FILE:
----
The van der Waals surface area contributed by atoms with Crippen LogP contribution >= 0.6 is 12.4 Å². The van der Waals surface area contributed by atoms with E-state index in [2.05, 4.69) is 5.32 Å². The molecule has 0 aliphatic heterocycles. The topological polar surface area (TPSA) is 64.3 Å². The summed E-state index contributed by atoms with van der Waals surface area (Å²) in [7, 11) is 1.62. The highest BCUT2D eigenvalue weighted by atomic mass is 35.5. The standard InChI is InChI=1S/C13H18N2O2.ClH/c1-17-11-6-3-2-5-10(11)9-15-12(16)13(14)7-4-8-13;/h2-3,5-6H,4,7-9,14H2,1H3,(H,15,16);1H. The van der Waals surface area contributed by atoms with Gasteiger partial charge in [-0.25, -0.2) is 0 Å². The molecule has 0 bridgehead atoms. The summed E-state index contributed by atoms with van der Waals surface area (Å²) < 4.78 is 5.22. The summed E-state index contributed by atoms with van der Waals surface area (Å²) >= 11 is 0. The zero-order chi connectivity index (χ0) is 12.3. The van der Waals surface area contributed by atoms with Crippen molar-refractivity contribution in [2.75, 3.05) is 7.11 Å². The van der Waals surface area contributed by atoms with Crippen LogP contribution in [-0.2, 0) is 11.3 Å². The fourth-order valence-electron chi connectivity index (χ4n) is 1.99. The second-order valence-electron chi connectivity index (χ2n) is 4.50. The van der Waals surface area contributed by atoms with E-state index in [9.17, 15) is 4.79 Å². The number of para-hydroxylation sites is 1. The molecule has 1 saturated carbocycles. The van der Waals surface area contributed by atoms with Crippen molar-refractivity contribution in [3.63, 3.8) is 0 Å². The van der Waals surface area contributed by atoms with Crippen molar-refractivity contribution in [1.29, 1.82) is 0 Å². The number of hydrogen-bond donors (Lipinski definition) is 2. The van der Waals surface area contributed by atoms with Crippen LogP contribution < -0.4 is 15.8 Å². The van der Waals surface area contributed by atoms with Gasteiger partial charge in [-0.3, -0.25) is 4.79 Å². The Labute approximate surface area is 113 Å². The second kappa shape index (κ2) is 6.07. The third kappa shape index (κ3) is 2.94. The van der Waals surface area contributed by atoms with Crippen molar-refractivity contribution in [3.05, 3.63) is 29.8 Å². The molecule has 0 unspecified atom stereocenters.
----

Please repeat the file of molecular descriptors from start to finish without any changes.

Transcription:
The van der Waals surface area contributed by atoms with Crippen LogP contribution >= 0.6 is 12.4 Å². The van der Waals surface area contributed by atoms with E-state index in [2.05, 4.69) is 5.32 Å². The molecule has 0 aliphatic heterocycles. The topological polar surface area (TPSA) is 64.3 Å². The summed E-state index contributed by atoms with van der Waals surface area (Å²) in [7, 11) is 1.62. The highest BCUT2D eigenvalue weighted by atomic mass is 35.5. The standard InChI is InChI=1S/C13H18N2O2.ClH/c1-17-11-6-3-2-5-10(11)9-15-12(16)13(14)7-4-8-13;/h2-3,5-6H,4,7-9,14H2,1H3,(H,15,16);1H. The van der Waals surface area contributed by atoms with Gasteiger partial charge in [-0.25, -0.2) is 0 Å². The molecule has 0 bridgehead atoms. The summed E-state index contributed by atoms with van der Waals surface area (Å²) < 4.78 is 5.22. The summed E-state index contributed by atoms with van der Waals surface area (Å²) >= 11 is 0. The zero-order chi connectivity index (χ0) is 12.3. The van der Waals surface area contributed by atoms with Crippen molar-refractivity contribution in [2.75, 3.05) is 7.11 Å². The van der Waals surface area contributed by atoms with Crippen LogP contribution in [-0.2, 0) is 11.3 Å². The fourth-order valence-electron chi connectivity index (χ4n) is 1.99. The second-order valence-electron chi connectivity index (χ2n) is 4.50. The van der Waals surface area contributed by atoms with E-state index in [9.17, 15) is 4.79 Å². The number of para-hydroxylation sites is 1. The molecule has 1 saturated carbocycles. The van der Waals surface area contributed by atoms with Crippen molar-refractivity contribution in [3.63, 3.8) is 0 Å². The van der Waals surface area contributed by atoms with Crippen molar-refractivity contribution in [1.29, 1.82) is 0 Å². The number of hydrogen-bond donors (Lipinski definition) is 2. The van der Waals surface area contributed by atoms with Crippen LogP contribution < -0.4 is 15.8 Å². The van der Waals surface area contributed by atoms with Gasteiger partial charge in [-0.3, -0.25) is 4.79 Å². The Labute approximate surface area is 113 Å². The second kappa shape index (κ2) is 6.07. The third kappa shape index (κ3) is 2.94. The van der Waals surface area contributed by atoms with Crippen molar-refractivity contribution in [3.05, 3.63) is 29.8 Å². The molecule has 0 unspecified atom stereocenters.